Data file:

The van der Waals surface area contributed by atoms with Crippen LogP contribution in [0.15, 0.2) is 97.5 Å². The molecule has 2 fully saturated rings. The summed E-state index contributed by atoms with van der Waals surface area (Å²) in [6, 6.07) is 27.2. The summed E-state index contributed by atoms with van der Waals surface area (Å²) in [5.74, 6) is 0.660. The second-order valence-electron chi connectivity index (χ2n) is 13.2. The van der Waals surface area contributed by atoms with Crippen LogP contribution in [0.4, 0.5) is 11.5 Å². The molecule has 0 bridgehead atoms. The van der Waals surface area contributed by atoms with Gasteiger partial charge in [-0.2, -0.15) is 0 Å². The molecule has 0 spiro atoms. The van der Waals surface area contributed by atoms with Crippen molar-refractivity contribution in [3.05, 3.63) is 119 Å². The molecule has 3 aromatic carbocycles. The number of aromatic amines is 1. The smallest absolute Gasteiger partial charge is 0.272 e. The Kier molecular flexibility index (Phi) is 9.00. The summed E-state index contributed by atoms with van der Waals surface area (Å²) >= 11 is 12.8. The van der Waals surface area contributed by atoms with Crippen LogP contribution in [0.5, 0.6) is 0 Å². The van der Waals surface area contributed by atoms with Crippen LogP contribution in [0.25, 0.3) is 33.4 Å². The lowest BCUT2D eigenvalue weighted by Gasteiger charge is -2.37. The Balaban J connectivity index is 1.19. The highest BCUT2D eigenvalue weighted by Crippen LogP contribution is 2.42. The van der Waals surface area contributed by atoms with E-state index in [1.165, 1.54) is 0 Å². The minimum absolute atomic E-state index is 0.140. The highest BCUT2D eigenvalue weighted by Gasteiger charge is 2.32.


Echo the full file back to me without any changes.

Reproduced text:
The van der Waals surface area contributed by atoms with Crippen LogP contribution in [0.15, 0.2) is 97.5 Å². The molecule has 2 fully saturated rings. The summed E-state index contributed by atoms with van der Waals surface area (Å²) in [6, 6.07) is 27.2. The summed E-state index contributed by atoms with van der Waals surface area (Å²) in [5.74, 6) is 0.660. The second-order valence-electron chi connectivity index (χ2n) is 13.2. The van der Waals surface area contributed by atoms with Crippen LogP contribution in [0.4, 0.5) is 11.5 Å². The molecule has 0 bridgehead atoms. The van der Waals surface area contributed by atoms with Gasteiger partial charge in [-0.2, -0.15) is 0 Å². The molecule has 0 spiro atoms. The van der Waals surface area contributed by atoms with Crippen molar-refractivity contribution in [3.05, 3.63) is 119 Å². The molecule has 3 aromatic carbocycles. The number of aromatic amines is 1. The smallest absolute Gasteiger partial charge is 0.272 e. The Kier molecular flexibility index (Phi) is 9.00. The summed E-state index contributed by atoms with van der Waals surface area (Å²) >= 11 is 12.8. The van der Waals surface area contributed by atoms with Crippen LogP contribution in [0.5, 0.6) is 0 Å². The van der Waals surface area contributed by atoms with Crippen LogP contribution in [0.25, 0.3) is 33.4 Å². The lowest BCUT2D eigenvalue weighted by Gasteiger charge is -2.37. The Balaban J connectivity index is 1.19. The highest BCUT2D eigenvalue weighted by Crippen LogP contribution is 2.42. The van der Waals surface area contributed by atoms with E-state index in [1.165, 1.54) is 0 Å². The minimum absolute atomic E-state index is 0.140. The highest BCUT2D eigenvalue weighted by Gasteiger charge is 2.32.